The team walks from about 7 o’clock in the morning to 8 or 9 o’clock in the evening, which is when the walkers recoup and move to the next spot, by bus. The bus, which is wrapped with the images of service members or first responders from areas along the Relay route, honors the sacrifices made by those while serving our country.


“This year, we have four people on each side of the bus that we’re honoring,” said Medrano. “Representing the state of Georgia, (we’re honoring) Specialist Murphy. We actually walked with his parents on his birthday. They told us some stories while we were walking, and it was really great just to have them walk with us because Gold Star families are truly a blessing for us. It’s their day. The great thing about Gold Star families is they talk about their loved one as if they’re still here. That’s great because we never want to forget their names. Once we stop saying their names or forget their name, that’s the second time they’ve passed.”


Spc. Etienne J. Murphy, 22, of Snellville, Georgia, died May 26, 2017 in Al-Hasakah, Syria, of injuries sustained during a vehicle rollover-related incident. He was assigned to 1st Battalion, 75th Ranger Regiment, Hunter Army Airfield, Georgia. He was on his first deployment, according to information from the U.S. Army Special Operations Command. He enlisted in June 2013; after training at Fort Benning, he served in 2nd Battalion, 22nd Infantry Regiment which is part of the 10th Mountain Division’s 1st Brigade Combat Team at Fort Drum, N.Y. In October 2015, Murphy volunteered to serve in the 75th Ranger Regiment, successfully completing airborne school and Ranger Assessment and Selection Program 1. That is when he was assigned to the 75th Ranger Regiment, where he served as an anti-tank gunner. His awards and decorations include the Parachutist Badge, the Army Achievement Medal with three oak leaf clusters, the NATO Medal and the Operation Inherent Resolve Campaign Medal with Campaign Star. He was posthumously awarded the Army Commendation Medal.


On Thursday night, the Carry the Load group arrived in Calhoun and was greeted by Team Red, White & Blue’s Old Glory Relay team, who was making its way to Atlanta after a Relay that began in Washington State. The Carry the Load group then met with members of the Calhoun Police Department, Calhoun Fire Department and Gordon County Fire & Rescue before walking the nearly two miles from Kroger to Calhoun Fire Station 1 in downtown Calhoun. Officers with the CPD provided escort for the relay, while members of both CFD and GCF&R put on their full turnout gear and walked alongside the Relay group.


“Our veterans have put their lives on hold and at risk to protect our freedom,” said Calhoun Police Chief Tony Pyle. “I feel as Americans, it is our duty to support these men and women in every way possible, and programs like this allow us to do just that. CPD is proud to play a small part in making this happen."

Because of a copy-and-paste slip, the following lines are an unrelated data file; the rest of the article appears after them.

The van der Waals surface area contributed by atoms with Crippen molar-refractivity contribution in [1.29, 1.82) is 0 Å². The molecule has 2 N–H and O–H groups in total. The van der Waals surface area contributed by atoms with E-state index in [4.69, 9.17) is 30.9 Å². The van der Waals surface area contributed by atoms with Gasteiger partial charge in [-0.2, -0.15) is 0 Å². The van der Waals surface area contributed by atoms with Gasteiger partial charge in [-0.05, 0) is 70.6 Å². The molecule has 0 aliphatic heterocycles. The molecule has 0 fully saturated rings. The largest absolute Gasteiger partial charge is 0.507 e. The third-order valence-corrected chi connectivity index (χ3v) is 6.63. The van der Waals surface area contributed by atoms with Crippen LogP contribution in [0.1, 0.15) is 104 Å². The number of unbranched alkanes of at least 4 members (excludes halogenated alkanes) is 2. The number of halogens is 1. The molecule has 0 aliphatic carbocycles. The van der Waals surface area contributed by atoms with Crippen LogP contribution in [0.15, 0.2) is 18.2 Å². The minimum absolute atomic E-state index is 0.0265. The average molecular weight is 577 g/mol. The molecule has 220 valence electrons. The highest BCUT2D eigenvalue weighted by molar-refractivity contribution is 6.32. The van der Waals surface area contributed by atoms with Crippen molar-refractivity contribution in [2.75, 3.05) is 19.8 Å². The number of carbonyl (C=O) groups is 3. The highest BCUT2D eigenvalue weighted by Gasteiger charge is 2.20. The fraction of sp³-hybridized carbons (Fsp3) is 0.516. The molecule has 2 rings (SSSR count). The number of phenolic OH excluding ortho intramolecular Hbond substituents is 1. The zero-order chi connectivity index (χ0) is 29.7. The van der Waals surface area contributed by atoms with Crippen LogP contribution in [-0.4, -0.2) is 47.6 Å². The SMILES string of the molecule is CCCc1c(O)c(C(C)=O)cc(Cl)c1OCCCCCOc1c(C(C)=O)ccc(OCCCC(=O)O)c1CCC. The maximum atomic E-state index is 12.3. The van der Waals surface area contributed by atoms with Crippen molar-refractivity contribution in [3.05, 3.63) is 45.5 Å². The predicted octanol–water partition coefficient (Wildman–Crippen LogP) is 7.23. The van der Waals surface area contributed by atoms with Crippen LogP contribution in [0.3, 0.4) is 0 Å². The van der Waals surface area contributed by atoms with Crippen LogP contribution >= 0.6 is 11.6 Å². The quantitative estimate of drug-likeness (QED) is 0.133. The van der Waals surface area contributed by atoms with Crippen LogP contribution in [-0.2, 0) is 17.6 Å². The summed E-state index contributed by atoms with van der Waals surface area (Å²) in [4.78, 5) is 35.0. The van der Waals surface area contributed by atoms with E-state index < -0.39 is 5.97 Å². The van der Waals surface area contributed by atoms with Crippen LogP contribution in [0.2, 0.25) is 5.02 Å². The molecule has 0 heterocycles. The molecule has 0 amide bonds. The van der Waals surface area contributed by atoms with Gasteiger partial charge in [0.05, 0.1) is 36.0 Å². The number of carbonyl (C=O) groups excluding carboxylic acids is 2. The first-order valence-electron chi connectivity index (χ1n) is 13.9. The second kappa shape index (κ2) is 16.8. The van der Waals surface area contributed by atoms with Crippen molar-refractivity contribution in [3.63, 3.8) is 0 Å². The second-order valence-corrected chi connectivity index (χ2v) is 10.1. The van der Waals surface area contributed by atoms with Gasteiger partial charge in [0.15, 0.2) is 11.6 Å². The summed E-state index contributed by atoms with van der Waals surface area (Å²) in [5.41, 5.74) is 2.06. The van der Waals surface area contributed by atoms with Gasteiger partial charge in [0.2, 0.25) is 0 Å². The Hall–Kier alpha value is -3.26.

Upon arriving at the fire station, the Relay group got hot showers and was treated to a meal catered by Monty Erwin and Dub’s High on the Hog.


“Calhoun Fire had 10 members of the department walk the Calhoun leg of Carry the Load in full turnout gear to honor the sacrifice of many who have died in the line of duty. Our department was honored to be able help carry the load of many families who have lost a loved one in service to our country or in service to their community,” said Calhoun Fire Deputy Chief Terry Mills. “Calhoun Fire was honored to host the Carry the Load team at our Headquarters Station for a hot meal provided by Dub’s BBQ and a hot shower before the group continued on to the next leg of their journey. Calhoun Fire thanks all of the citizens who, while driving by our teams walking, said ‘thank you for your service.’ Calhoun firefighters make sacrifices every day to serve this community and the department is proud of all its firefighters and the job they do.”


There will be stops in Tennessee, Arkansas and Louisiana for the Relay group, with their final destination being Dallas, Texas for the Dallas Memorial March, hosted each year in Carry The Load’s hometown. The March is their flagship event and the culmination of the National Relay; it’s a two-day Memorial Day weekend event honoring service members and their families for the sacrifices they make. All five routes of the National Relay will meet up at the Dallas event.


“The Dallas Memorial Day March will begin on May 29th, the Sunday prior to Memorial Day,” said Medrano. “What happens there is all five Relay Teams culminate two stops prior to Opening Day ceremonies. We’ll get together at (a local) high school with the other relay teams and a couple hundred people walking a five-mile leg. We reach our stop point just prior to the event, at a Chase Bank, where all five Relay Teams will walk in; last year we had about 20,000 people participate and raised just over $2 million dollars.”